Mixology king Aidan Demarest's Glendale hideaway, Neat , turns 1 this Sunday. To celebrate the milestone, Demarest is throwing a birthday bash that day featuring a backyard BBQ, lots of Sailor Jerry barrel-aged cocktails and a stellar lineup of guest bartenders including John Lermayer, Erick Castro, Mia Sarazen, Rich Andreoli and Arash Pakzad. "I've got so many bartenders working that night that there won't be room for customers," jokes Demarest, adding that another superstar bartender is on the roster who he can't announce yet. When Demarest opened Neat, his business plan flew in the face of the city's thriving mixology scene.
NEWS
October 15, 2012 | By Betty Hallock
Sascha Lyon is executive chef of both French-Mediterranean restaurant Delphine at the W Hotel in Hollywood and southern Italian-inflected Soleto downtown. Lyon moved to California after working for 17 years in New York at restaurants such as Daniel, Pastis and Balthazar, as well as his own restaurant, Sascha. At Delphine, he focuses on breezy seafood dishes. At Soleto, which opened in the financial district in the former Zucca space, Lyon's Italian menu is rustic and straightforward: meatballs marinara al forno, pizzas with tomatoes and goat cheese or bacon and potato, homey pastas and secondi such as pan-seared scallops, roasted chicken and dry-aged New York steak.
NEWS
October 11, 2012 | By S. Irene Virbila
For years I faithfully made Marcella Hazan's roast chicken, which basically involved roasting the bird with a lemon in its cavity. But once I tried Simon Hopkinson's recipe from his quite wonderful cookbook “Roast Chicken and Other Stories,” there was no going back. I absolutely crave this chicken and could eat it once a week, no problem. What's the difference? Well, butter. Hopkinson was famously the chef of Sir Terence Conran's restaurant Bibendum in London and since those heady days has gone on to write a regular column for the Telegraph in London.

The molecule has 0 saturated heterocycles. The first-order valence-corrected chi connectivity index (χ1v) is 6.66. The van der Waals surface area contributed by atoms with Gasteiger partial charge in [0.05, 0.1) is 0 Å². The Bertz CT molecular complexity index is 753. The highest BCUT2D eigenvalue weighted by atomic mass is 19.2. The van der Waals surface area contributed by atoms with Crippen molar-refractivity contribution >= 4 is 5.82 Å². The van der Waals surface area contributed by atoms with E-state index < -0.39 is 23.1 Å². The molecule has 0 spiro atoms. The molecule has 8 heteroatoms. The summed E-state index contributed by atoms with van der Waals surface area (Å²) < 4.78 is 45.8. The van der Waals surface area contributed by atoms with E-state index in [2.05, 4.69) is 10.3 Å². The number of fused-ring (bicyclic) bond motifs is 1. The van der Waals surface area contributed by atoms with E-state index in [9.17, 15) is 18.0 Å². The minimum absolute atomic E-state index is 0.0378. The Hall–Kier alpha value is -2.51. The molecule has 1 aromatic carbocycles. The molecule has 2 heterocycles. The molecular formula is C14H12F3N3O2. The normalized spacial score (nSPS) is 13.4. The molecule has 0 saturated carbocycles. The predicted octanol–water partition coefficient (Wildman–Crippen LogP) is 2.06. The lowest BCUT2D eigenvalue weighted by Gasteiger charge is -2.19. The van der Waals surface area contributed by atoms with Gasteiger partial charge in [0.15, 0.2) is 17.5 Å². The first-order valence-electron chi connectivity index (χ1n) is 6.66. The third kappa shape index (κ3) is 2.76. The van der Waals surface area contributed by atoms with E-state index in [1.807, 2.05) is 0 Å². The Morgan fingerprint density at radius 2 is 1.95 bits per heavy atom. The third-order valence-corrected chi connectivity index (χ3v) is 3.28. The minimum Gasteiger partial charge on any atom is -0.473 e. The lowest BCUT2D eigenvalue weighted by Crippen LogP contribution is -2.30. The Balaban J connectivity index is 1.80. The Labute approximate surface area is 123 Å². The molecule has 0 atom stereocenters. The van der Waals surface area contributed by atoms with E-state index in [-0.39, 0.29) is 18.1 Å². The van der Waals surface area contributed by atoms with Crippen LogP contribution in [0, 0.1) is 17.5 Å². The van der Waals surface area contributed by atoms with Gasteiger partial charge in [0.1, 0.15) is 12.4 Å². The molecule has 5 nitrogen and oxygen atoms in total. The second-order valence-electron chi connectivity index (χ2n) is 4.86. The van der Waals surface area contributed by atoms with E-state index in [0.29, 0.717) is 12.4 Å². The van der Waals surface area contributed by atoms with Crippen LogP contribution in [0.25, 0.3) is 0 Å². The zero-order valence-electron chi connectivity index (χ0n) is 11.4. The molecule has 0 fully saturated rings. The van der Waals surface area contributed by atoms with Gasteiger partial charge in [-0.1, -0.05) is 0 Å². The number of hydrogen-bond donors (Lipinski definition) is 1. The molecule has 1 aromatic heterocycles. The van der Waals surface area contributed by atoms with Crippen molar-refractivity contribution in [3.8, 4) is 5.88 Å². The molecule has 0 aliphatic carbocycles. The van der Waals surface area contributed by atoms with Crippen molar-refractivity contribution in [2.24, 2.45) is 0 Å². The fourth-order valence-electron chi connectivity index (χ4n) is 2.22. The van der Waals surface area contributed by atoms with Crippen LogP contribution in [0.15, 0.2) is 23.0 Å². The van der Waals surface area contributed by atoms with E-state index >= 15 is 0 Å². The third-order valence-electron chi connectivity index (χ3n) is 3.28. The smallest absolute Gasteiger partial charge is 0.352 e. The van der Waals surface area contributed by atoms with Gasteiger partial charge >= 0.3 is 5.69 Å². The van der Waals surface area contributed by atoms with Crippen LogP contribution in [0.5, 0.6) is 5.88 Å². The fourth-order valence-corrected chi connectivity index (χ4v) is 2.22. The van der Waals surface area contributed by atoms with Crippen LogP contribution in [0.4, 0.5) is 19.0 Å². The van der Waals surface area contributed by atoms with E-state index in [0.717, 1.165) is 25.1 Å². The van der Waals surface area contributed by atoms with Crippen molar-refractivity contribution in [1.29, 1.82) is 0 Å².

NEWS
October 12, 2012 | By S. Irene Virbila
When I was in Washington, D.C., recently, I got turned around and took the wrong bus. When I got off, I realized I must be very close to Jaleo , the first restaurant of Spanish chef José Andrés (The Bazaar). It had just been redone and I wanted to check it out. All quiet on a Saturday afternoon. We took two seats at the bar and ordered a glass of Albariño and the cocktail a new friend had enthusiastically recommended: Hometown Hero. I loved the cocktail's tart sweetness, the almost smoky taste of the mezcal and the bitter herbs of Cocchi Americano vermouth with a high note of cinnamon.
FOOD
December 3, 1997
Basic Training "The New Making of a Cook," by Madeline Kamman (William Morrow, $40) The new revision of "Joy of Cooking," by Irma S. Rombauer, Marion Rombauer Becker and Ethan Becker (Scribner, $30) "CookWise: The Hows & Whys of Successful Cooking," by Shirley Corriher (William Morrow, $28.50) "The Essential Cookbook," by Caroline and Terence Conran and Simon Hopkinson (Stewart, Tabori & Chang, $39.95 until Jan. 1; $50 after) Restaurant Specials "72 Market St. Dishes It Out!"